<img height="1" width="1" style="display:none" src="https://www.facebook.com/tr?id=294326554740919&ev=PageView&noscript=1" /> Scrap the Tax - Wilson Sisters

Scrap the Tax

24 May 2012
Wilson Sisters

“We were thinking about moving but then we learned that the Toronto land transfer tax applies to each sale in Toronto, not just when you move to Toronto from another city like we did when we bought our current house. Knowing that now, we think we’ll stay put and renovate.”

This is a piece of an actual conversation that I had recently with a mom on a park bench while the kids tore it up one afternoon, and not an uncommon sentiment it seems. I remember CMHC reported in their market outlook last quarter that renovation spending in the GTA was at an all time high, though I don’t have the exact figures, and that made a lot of sense to us. From experience, our past clients it seems, even as their families grow and they are busting out of their townhomes and small semis, are making a choice to stay put for as long as they can possibly hold out, choosing to try to make their current homes work instead of upgrading. In fact, my own family, growing by one more in August, is about to become 6 people living in 4 bedrooms, and we’re a 2 car family with one parking spot which causes some grief. Both of these are reasons I’d love to start looking around next year for a home that makes more sense for us, but will we? Nope. Not a chance. The land transfer tax alone is astronomical. There is no way we’d consider paying it for the sake of an extra bedroom and parking spot. We’ll make do. We’re lucky- for us, ‘making due’ means a couple of kids sharing a room (oh no!) and having to drive around searching for the elusive and sometimes non-existent second parking spot. For some of our past clients, making due is a lot more of a sacrifice as they try to ram their kids into spaces that once worked so well for a young professional couple on the go.

I read an article in The Star recently discussing the shortage of single family homes in Toronto and the resulting bidding wars as buyers try to purchase one. I thought the article was spot on. They gave a few good reasons as to why we’re in a shortage, and what the shortage is doing to our home values, and they did briefly mention the land transfer tax and expensive closing costs as a reason that people just aren’t selling their homes like they used to- they are making due. Move-up buyers from condos are ready and aggressively trying to buy houses, but it’s been an uphill battle for them.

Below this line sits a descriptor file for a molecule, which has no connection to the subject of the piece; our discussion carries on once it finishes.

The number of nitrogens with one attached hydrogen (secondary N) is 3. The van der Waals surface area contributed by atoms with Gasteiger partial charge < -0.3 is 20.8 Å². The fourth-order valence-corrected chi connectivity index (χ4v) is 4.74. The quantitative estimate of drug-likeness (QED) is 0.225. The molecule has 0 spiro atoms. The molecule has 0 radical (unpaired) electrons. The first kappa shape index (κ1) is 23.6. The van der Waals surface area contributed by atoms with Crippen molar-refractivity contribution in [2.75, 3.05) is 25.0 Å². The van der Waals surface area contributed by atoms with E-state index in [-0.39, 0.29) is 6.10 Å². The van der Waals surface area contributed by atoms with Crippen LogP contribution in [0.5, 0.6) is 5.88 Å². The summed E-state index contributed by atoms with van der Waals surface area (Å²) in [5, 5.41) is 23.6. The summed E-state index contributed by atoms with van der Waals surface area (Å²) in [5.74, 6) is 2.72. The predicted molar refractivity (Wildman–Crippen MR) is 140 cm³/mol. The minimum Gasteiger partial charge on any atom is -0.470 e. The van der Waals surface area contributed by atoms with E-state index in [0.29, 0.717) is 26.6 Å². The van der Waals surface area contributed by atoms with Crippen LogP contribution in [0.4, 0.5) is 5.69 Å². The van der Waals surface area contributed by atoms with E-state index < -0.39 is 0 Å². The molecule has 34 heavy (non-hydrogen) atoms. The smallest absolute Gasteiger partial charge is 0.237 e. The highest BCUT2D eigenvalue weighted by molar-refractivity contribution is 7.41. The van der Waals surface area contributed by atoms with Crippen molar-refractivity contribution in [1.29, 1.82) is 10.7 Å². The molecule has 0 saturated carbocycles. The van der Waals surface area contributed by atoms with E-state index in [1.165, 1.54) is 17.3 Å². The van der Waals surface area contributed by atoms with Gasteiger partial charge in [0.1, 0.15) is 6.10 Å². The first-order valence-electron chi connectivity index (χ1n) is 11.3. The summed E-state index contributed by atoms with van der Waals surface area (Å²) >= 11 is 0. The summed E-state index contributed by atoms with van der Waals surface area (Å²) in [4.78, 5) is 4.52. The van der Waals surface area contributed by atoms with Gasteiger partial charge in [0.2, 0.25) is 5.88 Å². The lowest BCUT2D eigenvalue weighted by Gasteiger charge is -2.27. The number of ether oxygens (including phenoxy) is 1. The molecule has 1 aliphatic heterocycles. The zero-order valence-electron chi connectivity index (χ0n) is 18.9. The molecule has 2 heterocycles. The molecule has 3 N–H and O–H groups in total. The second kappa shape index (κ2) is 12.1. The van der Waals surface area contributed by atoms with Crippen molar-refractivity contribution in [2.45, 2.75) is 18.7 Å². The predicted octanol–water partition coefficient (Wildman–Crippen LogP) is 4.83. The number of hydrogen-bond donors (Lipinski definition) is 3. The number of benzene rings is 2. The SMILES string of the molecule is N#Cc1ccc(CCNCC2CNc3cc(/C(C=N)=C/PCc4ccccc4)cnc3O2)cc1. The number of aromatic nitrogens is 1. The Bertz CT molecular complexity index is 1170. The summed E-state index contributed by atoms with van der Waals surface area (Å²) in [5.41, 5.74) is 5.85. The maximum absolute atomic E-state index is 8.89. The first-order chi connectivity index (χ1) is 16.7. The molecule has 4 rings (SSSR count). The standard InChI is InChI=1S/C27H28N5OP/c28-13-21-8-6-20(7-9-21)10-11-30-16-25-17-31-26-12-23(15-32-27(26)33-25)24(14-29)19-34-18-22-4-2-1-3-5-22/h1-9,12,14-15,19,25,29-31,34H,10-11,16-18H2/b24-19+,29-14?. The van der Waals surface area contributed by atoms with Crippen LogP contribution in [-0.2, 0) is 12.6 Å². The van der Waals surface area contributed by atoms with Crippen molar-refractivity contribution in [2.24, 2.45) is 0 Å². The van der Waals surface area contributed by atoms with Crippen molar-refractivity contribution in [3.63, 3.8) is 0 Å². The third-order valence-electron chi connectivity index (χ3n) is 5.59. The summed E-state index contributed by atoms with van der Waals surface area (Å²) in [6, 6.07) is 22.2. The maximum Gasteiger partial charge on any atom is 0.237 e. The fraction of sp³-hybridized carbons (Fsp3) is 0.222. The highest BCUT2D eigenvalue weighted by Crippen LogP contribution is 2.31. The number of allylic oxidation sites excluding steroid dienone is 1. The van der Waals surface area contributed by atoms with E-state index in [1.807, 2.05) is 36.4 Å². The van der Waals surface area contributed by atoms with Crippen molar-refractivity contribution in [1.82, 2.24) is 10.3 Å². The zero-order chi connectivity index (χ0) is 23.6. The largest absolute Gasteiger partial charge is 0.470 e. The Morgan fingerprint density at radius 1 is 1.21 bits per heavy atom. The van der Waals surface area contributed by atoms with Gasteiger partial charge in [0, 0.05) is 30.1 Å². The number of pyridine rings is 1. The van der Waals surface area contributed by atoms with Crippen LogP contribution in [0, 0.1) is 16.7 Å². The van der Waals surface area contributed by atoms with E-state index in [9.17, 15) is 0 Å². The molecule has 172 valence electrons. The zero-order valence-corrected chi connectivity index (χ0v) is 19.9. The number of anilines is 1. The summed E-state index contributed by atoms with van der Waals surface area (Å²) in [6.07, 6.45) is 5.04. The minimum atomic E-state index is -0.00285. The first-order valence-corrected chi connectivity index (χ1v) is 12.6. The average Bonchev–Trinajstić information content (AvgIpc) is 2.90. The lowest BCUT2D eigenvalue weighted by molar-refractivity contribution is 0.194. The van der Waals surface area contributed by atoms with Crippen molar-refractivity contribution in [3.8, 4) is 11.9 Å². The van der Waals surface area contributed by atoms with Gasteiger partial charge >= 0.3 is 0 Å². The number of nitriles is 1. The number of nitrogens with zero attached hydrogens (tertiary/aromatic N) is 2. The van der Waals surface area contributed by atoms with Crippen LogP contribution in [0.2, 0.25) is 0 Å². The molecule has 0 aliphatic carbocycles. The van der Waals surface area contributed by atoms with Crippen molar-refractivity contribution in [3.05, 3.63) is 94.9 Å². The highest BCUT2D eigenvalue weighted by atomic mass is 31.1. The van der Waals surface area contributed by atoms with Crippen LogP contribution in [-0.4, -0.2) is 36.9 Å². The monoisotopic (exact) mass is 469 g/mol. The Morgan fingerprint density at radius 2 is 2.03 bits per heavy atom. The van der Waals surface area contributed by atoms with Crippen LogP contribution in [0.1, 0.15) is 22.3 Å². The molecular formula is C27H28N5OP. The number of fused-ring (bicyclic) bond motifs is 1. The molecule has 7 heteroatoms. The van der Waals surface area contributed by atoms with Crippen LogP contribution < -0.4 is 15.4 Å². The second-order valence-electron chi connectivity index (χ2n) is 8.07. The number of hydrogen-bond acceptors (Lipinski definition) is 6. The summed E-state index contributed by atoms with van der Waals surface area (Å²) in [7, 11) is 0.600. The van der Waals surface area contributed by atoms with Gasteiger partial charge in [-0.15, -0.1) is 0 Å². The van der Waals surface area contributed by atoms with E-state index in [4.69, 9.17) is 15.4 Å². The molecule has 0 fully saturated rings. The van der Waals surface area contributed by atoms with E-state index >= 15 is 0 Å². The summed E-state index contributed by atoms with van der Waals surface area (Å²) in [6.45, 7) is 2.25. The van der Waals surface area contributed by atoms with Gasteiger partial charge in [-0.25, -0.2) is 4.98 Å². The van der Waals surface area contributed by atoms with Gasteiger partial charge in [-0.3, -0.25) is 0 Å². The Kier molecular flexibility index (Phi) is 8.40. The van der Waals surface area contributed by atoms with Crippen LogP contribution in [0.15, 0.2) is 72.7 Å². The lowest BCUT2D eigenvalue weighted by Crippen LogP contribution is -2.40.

The average price of a single family home in Toronto in April was $568,436, and the land transfer tax total on that is $14,937. That price range usually applies to first and second time home buyers, and this is a large amount of money for a lot of them as they save for their purchase. Most of our past clients who would be looking to move up and are hesitating, are not looking at homes in that price range any longer and would be aiming to make a move to a larger and possibly detached home, which has an average cost of $831,214 and a land transfer tax total of $25,448!! Maybe a bit of a deterrent to making a move?

We think it’s time to scrap the tax. Toronto is in a budget surplus situation after collecting $300 million in land transfer tax last year, WAY over the expected amount, and all the while they were still cutting services. The Star reports that they are “confounded” by the windfall. We think it’s completely unfair to place the tax burden on the shoulders of buyers who are looking to buy a home that they want or need. We wonder also what the loss of tax revenue would be from the sales that don’t happen BECAUSE of the tax- buyers who move to the 905 or don’t buy at all because of the extra tax.

Has the Toronto Land Transfer tax been a deterrent for you in your decision to move?